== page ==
*** Special consideration will be made for special education teachers that are not full-time.
Caseloads will be tentatively set in the spring for the following year. Caseloads may be modified based on summer registrations and actual fall enrollments. The Special Education Team at the appropriate center will review caseloads at least twice during the school year.
An exception to the maximum caseload may be made if the special education team assesses the caseload and ensures, in their review, that the need of each student is being met.
Note: Early childhood programs will meet criteria for maximum class size of 20 and teacher to child ratio of 1:10; according to preschool program standards.
Question #4: What procedures will a special education teacher use to resolve caseload concerns?
Caseloads will be reviewed by individual LEA special education teachers with their building principal and/or Designated Director. A scheduled review of teacher caseloads will be conducted by the building principal as follows:
1. By October 1st 2. By May 1st
1. Informal problem-solving strategies in relation to caseload concerns have been discussed with principal and/or special education coordinator.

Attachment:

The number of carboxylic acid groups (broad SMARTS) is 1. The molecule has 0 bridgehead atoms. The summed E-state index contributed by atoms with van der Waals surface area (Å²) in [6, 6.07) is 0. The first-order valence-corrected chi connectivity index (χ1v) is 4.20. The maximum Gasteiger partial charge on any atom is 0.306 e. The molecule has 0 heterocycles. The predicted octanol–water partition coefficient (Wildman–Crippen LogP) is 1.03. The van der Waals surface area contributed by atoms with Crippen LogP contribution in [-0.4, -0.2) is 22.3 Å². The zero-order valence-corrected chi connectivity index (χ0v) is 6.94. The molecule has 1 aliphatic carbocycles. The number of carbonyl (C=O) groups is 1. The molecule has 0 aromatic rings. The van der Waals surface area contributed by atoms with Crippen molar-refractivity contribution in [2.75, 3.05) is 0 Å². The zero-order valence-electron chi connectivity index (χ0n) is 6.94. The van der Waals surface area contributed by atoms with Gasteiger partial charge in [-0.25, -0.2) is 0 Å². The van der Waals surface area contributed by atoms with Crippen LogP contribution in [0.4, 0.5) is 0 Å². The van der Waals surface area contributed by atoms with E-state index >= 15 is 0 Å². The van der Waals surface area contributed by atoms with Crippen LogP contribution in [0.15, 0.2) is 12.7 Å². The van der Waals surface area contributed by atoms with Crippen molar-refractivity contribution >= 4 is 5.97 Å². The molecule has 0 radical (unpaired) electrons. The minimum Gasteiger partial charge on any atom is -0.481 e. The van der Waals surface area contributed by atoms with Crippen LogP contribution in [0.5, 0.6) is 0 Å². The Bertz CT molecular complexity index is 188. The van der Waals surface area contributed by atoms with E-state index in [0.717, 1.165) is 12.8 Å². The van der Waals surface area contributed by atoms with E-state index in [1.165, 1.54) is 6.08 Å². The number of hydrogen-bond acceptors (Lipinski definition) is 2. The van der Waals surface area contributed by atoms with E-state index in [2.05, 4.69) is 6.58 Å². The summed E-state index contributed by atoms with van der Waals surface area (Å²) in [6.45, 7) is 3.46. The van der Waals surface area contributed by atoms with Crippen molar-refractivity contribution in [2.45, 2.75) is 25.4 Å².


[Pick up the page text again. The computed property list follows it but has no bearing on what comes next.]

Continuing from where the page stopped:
2. A written request for caseload review is submitted to the principal/supervisor.
3. The request is reviewed for clarification with the principal/supervisor. The
principal/supervisor tries to resolve the concern at this point within five school days.
The principal/supervisor will share a written recommendation.
4. If the caseload concerns cannot be satisfactorily resolved, a written request is then sent
to the caseload committee (Special Education PLC) within five school days.
5. Within 15 school days, the caseload committee (Special Education PLC) will review the request and give a written recommendation to the individual’s principal/supervisor.
6. If the person submitting a written request and the review does not agree with the determination, he or she may submit a written appeal to the AEA Director of Special Education.
7. The AEA Director/designee will meet with the personnel involved and will provide a written decision.